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Vigil for George Floyd held in Wilmer Park

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CHESTERTOWN — Community members joined together — in sadness, in anger, in frustration — Sunday evening in Wilmer Park for a peaceful candlelight vigil and a call for change as protests continue throughout the nation over the killing of George Floyd.

Floyd died on May 25 as a police officer knelt on his neck for more than eight minutes in Minneapolis, Minn. Video of Floyd saying he could not breathe before going silent has sparked protests over police brutality and racism.

While demonstrations have turned violent elsewhere in the country, the Chestertown vigil was peaceful. Speakers like Bishop Charles Tilghman, president of the Kent County chapter of the NAACP, spoke of their outrage over Floyd’s death while asking that those feelings be channeled into a push for change, rather than violence.

“I want to say to us this evening, it is a beautiful thing that we are here together in solidarity. And my prayer is that this will be one of the towns, one of the small cities that we don’t do any violence,” Tilghman, pastor of the Potter’s House Ministries in Fairlee, told the crowd.

Sunday’s vigil was not the end of protests in Chestertown. There have been others, including one organized via social media Tuesday afternoon by Tyron Wright. With signs held high on the four corners of the Cross Street and Maple Avenue intersection, protestors chanted “Black lives matter” and “I can’t breathe.”

One protestor Tuesday afternoon did not want to give his name to the newspaper after his photo was taken. He spoke about how protestors are being prosecuted and his fear that it would happen to him.

Sunday’s vigil, which packed Wilmer Park, was organized by Chestertown resident Rani Gutting, who spoke of her desire to take a more active role in anti-racism efforts. She spoke about how at a college retreat 30 years ago she was told to check her privilege — her white privilege — and walked away with a new understanding that empathy and kindness are meaningless if not backed up by action.

“And, well, here I am 30 years later. Have I been proactive? Have I done more than empathize or shown up? Or have I been quietly, politely non-racist for 30 years?” she asked.

The vigil was opened with a prayer by Kita Sorrell, mother of local basketball standout Manny Camper, who offered a powerful and passionate five minutes of devotion. In her prayer, Sorrell raised the issue of losing freedoms, “the freedom to feel like it’s OK, O God; our freedom to ride our bikes or walk down the street or go to the store, Father.”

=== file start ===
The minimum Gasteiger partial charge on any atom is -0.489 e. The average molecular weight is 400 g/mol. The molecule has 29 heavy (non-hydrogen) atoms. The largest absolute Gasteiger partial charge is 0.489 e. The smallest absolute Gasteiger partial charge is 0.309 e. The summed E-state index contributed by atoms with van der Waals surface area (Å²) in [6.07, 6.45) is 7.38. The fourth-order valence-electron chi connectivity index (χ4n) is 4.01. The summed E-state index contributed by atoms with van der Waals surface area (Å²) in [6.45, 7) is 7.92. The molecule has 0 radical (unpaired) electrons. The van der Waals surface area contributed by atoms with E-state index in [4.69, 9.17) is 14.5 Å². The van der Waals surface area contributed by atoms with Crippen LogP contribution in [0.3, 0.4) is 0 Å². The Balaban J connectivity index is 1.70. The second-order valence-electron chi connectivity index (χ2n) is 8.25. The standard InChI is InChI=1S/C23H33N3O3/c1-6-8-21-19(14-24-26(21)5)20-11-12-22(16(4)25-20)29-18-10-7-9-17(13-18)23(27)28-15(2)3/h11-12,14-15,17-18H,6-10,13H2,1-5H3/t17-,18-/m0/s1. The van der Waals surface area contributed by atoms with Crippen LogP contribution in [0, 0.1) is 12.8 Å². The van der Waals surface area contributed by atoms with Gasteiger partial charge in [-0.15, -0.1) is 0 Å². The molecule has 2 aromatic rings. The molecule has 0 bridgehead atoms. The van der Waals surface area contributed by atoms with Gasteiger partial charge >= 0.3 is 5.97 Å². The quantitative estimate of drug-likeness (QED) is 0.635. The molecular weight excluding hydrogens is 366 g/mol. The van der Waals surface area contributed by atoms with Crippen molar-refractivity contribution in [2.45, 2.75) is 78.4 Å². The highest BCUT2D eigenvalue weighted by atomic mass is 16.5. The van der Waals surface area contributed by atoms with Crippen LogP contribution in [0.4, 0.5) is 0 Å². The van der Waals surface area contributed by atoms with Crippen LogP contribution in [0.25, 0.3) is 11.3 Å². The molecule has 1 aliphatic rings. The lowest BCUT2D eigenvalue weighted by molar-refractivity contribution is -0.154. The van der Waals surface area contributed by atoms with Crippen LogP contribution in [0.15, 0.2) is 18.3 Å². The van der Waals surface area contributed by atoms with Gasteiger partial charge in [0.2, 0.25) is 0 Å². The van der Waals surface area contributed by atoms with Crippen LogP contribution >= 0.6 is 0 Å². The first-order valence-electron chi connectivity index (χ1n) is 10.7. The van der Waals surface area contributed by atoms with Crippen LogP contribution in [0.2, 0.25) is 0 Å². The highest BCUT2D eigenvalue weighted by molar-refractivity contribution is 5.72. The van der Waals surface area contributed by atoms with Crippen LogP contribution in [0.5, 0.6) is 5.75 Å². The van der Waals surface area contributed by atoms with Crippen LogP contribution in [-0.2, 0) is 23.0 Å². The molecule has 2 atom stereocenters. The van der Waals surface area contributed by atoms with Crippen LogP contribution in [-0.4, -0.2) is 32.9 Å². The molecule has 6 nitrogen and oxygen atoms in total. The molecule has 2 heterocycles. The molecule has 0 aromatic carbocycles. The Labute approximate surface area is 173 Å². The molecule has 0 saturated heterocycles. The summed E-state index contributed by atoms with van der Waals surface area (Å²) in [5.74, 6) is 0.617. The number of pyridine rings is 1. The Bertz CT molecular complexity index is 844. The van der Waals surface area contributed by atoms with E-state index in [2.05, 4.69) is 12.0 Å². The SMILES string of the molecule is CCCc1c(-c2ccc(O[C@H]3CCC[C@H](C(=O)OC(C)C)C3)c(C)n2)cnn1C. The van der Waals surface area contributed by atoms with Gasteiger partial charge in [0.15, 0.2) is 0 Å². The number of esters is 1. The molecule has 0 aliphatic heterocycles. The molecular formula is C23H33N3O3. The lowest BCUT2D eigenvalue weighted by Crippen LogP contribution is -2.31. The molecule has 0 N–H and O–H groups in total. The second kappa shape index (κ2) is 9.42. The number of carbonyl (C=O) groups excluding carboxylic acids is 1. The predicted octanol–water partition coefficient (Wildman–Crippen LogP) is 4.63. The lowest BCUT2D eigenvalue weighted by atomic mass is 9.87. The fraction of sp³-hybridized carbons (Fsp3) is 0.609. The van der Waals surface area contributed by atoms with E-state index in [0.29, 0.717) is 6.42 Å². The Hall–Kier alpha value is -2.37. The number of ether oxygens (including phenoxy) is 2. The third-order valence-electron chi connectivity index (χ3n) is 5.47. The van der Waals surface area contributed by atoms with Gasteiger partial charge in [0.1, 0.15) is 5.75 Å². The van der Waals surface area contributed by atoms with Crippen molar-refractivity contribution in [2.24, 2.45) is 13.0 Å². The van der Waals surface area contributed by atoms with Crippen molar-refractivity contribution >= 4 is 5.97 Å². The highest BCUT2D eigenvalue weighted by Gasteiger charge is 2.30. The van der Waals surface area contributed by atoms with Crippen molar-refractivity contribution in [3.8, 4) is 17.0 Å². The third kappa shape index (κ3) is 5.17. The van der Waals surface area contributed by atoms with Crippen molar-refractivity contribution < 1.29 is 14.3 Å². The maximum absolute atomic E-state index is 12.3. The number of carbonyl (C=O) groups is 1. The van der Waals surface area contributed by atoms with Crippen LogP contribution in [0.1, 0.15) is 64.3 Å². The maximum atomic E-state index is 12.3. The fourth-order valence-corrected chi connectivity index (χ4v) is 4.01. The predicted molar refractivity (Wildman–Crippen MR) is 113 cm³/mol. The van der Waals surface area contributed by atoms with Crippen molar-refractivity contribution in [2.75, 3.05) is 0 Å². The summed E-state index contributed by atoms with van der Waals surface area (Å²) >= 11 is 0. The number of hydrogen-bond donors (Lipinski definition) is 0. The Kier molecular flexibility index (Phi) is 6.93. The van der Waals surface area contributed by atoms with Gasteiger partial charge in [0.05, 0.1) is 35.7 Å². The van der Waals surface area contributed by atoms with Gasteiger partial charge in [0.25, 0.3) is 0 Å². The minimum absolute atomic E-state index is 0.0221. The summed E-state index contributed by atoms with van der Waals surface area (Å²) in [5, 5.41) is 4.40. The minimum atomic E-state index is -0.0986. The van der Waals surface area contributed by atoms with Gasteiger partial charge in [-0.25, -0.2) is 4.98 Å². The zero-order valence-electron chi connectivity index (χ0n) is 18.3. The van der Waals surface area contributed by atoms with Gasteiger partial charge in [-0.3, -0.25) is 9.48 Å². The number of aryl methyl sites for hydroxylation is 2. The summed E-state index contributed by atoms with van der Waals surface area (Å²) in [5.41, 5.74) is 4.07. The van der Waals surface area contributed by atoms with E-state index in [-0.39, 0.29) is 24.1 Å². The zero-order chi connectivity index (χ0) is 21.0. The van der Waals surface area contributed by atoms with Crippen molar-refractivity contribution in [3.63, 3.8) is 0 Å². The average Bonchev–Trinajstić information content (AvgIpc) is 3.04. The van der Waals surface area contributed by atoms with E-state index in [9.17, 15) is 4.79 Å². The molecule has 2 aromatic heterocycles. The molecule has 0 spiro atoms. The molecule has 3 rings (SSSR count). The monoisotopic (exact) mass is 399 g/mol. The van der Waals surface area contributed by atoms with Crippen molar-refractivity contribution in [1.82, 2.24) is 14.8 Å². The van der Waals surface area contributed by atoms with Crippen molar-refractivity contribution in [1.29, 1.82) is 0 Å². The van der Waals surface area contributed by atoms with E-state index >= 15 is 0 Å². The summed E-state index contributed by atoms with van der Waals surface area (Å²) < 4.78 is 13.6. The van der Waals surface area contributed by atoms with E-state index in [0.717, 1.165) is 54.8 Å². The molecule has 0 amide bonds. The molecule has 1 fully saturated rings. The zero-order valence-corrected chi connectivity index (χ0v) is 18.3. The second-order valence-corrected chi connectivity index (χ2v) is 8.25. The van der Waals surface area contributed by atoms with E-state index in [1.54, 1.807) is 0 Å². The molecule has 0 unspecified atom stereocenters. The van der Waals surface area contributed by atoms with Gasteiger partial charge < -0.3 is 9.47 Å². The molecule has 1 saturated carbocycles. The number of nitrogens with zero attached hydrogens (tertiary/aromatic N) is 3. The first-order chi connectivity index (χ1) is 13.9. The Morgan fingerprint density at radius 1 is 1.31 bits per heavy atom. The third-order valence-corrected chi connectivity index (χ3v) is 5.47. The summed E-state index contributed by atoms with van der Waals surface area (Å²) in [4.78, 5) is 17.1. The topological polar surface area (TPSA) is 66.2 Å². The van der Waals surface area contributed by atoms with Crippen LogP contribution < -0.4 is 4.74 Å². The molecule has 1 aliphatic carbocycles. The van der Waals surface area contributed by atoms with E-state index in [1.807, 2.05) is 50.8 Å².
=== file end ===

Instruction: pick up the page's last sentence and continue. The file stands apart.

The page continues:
“This prayer stands for every black father, every grandfather, every son, every nephew, every cousin, O God. God, we come on today, O God, following in your decree that this must cease, O God,” she prayed.

Paul Tue, co-chairman of the Social Action Committee for Racial Justice and cofounder of the Bayside HOYAS youth program, said that before they could address the death of Floyd, of Breonna Taylor in Kentucky and of Ahmaud Arbery in Georgia, they needed to remember Anton Black, the 19-year-old who grew up in Kent County and who died as police sought to arrest him in Greensboro.

“You have to say Anton Black before you say Ahmaud Arbery. You have to say Anton Black before you say Breonna Taylor. You have to say Anton Black before you say George Floyd. Because Anton Black was Kent County,” Tue told the crowd.

Tue spoke about a phrase he would hear from his elders as he was growing up, “sick and tired of being sick and tried.” While as a youth, it meant he was likely getting into trouble, it’s taken on a new meaning as he is now a 40-year-old man and a father.

Tue is sick and tired of not having answers when his 9-year-old asks if black people are the only ones who commit crimes and then backs up his question with the statement, “Black people are the only people getting killed, Dad, by the police.”

“I don’t know what to tell that kid. But I do know the trauma associated with that. There’s trauma that he has to carry at 9 years old because of the color of his skin. When he should be being innocent and jolly and joyful. He has to carry the burden because he was born black,” Tue said.

He urged the crowd not to think of the vigil as a box to check, as means to make oneself feel good. He said it needs to be part of an effort to create change.